Business schools

GRE vs. GMAT

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ETS steps up pitch to would-be business students and business schools to consider alternative to the traditional test, while defenders of that exam insist there is no real contest.

Uncharted Territory

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A public/private partnership aimed at strengthening international enrollments and programming at Oregon State has promise, but has come at the cost of the English Language Institute's accreditation.

Outsourcing Teaching, Overseas

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In Utah State degree program in Asia, "lead professors" (from Utah) design the course work and assign the grade, but "local facilitators" (from partner universities) deliver much of the course content.

More Testing, Less Logic?

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GMAT, the dominant test in MBA admissions, is being used in hiring decisions. This violates standards set by the business school group that sponsors the test, but it takes no action.

The New GRE, Redux

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Key test for graduate admissions will lose antonyms and analogies, replace some geometry with data analysis, alter scoring, and let test takers move among questions. ETS calls shifts significant; critics see cosmetic changes.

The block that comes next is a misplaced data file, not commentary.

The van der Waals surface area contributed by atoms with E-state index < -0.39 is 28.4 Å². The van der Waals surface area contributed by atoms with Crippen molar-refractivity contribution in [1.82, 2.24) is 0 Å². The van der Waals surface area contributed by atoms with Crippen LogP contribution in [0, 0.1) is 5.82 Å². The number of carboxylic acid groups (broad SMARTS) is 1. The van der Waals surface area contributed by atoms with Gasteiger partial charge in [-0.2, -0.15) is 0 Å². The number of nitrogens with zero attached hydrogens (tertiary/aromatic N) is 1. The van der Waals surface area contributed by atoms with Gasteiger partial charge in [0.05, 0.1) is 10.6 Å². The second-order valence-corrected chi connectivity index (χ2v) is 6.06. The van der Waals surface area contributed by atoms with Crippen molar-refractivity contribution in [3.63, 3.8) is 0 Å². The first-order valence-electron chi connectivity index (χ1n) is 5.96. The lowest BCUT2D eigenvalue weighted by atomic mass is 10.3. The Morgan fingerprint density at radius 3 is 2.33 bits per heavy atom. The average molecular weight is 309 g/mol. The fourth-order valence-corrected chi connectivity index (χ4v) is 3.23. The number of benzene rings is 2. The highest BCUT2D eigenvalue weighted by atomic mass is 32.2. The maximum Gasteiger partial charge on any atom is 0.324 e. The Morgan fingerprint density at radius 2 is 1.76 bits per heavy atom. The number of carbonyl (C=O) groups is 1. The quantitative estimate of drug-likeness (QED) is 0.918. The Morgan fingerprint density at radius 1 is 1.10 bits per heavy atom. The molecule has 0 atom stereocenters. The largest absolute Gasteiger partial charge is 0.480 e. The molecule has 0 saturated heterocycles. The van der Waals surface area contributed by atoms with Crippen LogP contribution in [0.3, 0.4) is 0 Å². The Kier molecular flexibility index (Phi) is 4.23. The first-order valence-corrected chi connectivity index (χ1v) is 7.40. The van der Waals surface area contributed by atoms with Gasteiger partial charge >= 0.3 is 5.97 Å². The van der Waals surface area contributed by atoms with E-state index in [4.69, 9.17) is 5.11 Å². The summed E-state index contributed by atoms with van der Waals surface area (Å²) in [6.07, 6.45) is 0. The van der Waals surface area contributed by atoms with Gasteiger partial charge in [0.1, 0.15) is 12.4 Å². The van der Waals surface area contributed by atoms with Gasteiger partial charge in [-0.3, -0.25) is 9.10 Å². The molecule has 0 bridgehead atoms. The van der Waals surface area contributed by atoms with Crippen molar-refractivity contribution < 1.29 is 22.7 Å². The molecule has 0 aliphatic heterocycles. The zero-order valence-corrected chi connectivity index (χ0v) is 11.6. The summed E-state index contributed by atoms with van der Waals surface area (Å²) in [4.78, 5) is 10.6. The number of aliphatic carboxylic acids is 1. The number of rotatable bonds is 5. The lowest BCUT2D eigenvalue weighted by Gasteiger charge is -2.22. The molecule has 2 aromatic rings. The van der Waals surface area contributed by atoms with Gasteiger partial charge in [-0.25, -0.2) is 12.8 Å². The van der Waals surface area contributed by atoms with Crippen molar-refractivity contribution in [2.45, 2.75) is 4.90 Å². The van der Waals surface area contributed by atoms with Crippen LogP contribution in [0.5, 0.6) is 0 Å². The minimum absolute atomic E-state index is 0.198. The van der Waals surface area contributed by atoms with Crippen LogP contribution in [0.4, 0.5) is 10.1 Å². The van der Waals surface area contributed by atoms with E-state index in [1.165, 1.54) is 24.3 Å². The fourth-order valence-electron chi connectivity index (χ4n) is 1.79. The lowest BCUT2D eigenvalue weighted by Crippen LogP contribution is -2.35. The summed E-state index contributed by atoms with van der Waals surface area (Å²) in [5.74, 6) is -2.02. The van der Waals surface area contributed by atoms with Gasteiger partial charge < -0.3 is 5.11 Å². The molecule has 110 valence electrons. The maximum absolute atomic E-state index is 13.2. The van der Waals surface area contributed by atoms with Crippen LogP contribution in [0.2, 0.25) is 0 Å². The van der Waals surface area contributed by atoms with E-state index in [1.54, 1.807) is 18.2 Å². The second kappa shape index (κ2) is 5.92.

Upgraded in Down Economy

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A handful of private colleges see bond ratings improve during the financial crisis, crediting conservative budgeting and building reserves.

Freezer Burn

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Tuition freezes may be politically popular, and even appropriate in emergencies, but they often lead to dramatic hikes in future years.

The B-School Glass Ceiling

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New study finds women tend to stagnate in faculty rank after earning tenure, while men tend to go on to full professorships.

The Fix Was In

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In a move called "unprecedented" in its state, the University of South Carolina held a competition to design a major new business school building -- and let the donor select the winner, without telling the other firms spending considerable time and money on their proposals that they wouldn't have a shot at winning, The State reported.

Looking Before They Leap

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In theory, it sounded like an interesting partnership. American University’s Kogod School of Business wanted to team up with the university's School of International Service, building a graduate degree program that would cater to idealistic students who might not otherwise be drawn to the business school.

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